If you are one of the many Americans who use an unsecured Wi-Fi network at home, then this blog is for you. You know who you are. At this very moment you are shifting uncomfortably in your seat thinking … how bad is it really?
And for all those readers who are disdainfully thinking that only a three-legged alien from Mars would be crazy enough to use an unsecured Wi-Fi network at home, let me ask you this … how many of us have been enticed to frequent certain establishments because they advertise ‘free Wi-Fi’? You know how it is. You’ve just dropped your child off at piano lessons, and with 45 minutes to kill you decide to visit your favorite café to curl up with a cup of java and use the ‘free Wi-Fi’ to update your Facebook page. All the while thinking you're safe as long as you don’t do any online banking on this Wi-Fi network.
Unfortunately, any semblance of "safe surfing" from any type unsecured Wi-Fi network is about to be debunked.
In a June 22, 2011 article published by SecurityWeek.com, titled “How Logging On From Starbucks Can Compromise Your Corporate Security”, author Ram Mohan describes three methods that hackers use to maliciously gather data from web enabled devices. While Ram focuses on the potential theft of corporate data, you can easily apply his message to understand all the ways in which your personal data may also be vulnerable to attacks when using an unsecured Wi-Fi network.
Safe Surfing Tips
In response, we’ve provided a few quick "safe surfing" tips:
- First and foremost, whenever possible, use only SECURE Wi-Fi networks. Always feel free to ask the establishment or hotspot owner if their Wi-Fi network is secure. If your device shows several Wi-Fi network names, ask the proprietor which one belongs to their establishment. Never use an unsecured Wi-Fi network when you don’t know who the owner is – this is a very common way for hackers to pick-up victims’ traffic!
- If your device is configured to auto-connect to Wi-Fi, consider enabling the notification feature in your Wi-Fi network settings. Once this is done, your device will prompt you prior to connecting to an unsecured/open Wi-Fi hotspot. This will keep you in control of which of the available networks your device is connecting to. You may also prohibit your device from automatically connecting to Wi-Fi hotspots. See your device’s user manual under Wi-Fi settings for instructions. Many user manuals may be found online.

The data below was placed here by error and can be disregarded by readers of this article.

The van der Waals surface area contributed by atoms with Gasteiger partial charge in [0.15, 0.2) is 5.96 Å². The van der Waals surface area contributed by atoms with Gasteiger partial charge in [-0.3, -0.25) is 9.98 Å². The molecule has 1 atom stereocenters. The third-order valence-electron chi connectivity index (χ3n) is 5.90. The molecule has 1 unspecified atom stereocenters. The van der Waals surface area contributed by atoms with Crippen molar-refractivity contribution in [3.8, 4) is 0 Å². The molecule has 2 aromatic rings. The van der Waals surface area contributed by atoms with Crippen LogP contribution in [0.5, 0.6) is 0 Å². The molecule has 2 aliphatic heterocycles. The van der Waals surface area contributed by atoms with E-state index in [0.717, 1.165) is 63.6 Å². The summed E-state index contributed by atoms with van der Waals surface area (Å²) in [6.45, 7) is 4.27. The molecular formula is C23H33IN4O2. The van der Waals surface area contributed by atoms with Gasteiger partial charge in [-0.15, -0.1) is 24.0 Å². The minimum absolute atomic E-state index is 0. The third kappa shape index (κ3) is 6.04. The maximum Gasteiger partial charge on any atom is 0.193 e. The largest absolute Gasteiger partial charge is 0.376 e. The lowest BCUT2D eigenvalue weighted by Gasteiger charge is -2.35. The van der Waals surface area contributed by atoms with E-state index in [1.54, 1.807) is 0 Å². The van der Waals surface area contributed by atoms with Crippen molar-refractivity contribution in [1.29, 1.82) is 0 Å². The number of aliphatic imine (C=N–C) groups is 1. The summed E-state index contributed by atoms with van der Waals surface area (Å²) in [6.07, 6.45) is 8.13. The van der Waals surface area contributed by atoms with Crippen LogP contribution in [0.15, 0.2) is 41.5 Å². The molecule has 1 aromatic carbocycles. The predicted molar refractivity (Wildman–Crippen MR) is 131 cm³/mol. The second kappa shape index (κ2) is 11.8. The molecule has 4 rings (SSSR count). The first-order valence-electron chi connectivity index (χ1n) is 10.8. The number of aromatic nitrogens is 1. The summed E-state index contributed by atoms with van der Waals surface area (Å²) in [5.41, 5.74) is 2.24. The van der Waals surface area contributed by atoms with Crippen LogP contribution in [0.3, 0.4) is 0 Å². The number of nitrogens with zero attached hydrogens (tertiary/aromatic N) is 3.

- Whenever possible use the secure/encrypted version of whatever site you are surfing. When you see ‘https’ in the web address, the ‘s’ actually signifies ‘secure’. For sites where you already have accounts such as Gmail or Facebook, you can find out how to connect to the secure/encrypted version typically by reviewing the website’s privacy or security settings once you are logged in. These settings are usually found via a link on the front page of the site. Sometimes you have to poke around a bit. Not all sites have this option. Don’t forget to save your new settings!
- Whenever banking, ALWAYS verify that the web address begins with https and make sure your browser does not warn you that there is anything unusual about the certificate in use! If you see a warning or the login page is not https, call your bank immediately.
- Always explicitly ‘log out’ or ‘sign out’ from your favorite websites and wait for the page confirming that you are logged out to load. Simply clicking the “X” to close your Facebook page is not enough especially when using a public system as in a library or Internet café. (Internet cafés are very popular abroad).
- Be wary of downloads! Do not blindly download files or software from the Internet, as they may infect your computer with a variety of malware. When in doubt, contact the website from which you want to download – and ask whether or not the download is secure.
- If something seems too good to be true – it probably is. Be wary of all pop ups; and especially wary of ones that say “you’ve just won a grand prize” or “click here to retrieve your free gift”. Pop ups, like downloads, can carry malware to your computer! Make sure your browser has a pop-up blocker – and USE IT!
What questions do you have about unsecured Wi-Fi networks? Post your questions in the comments and we'll post an answer!
- Heather Smee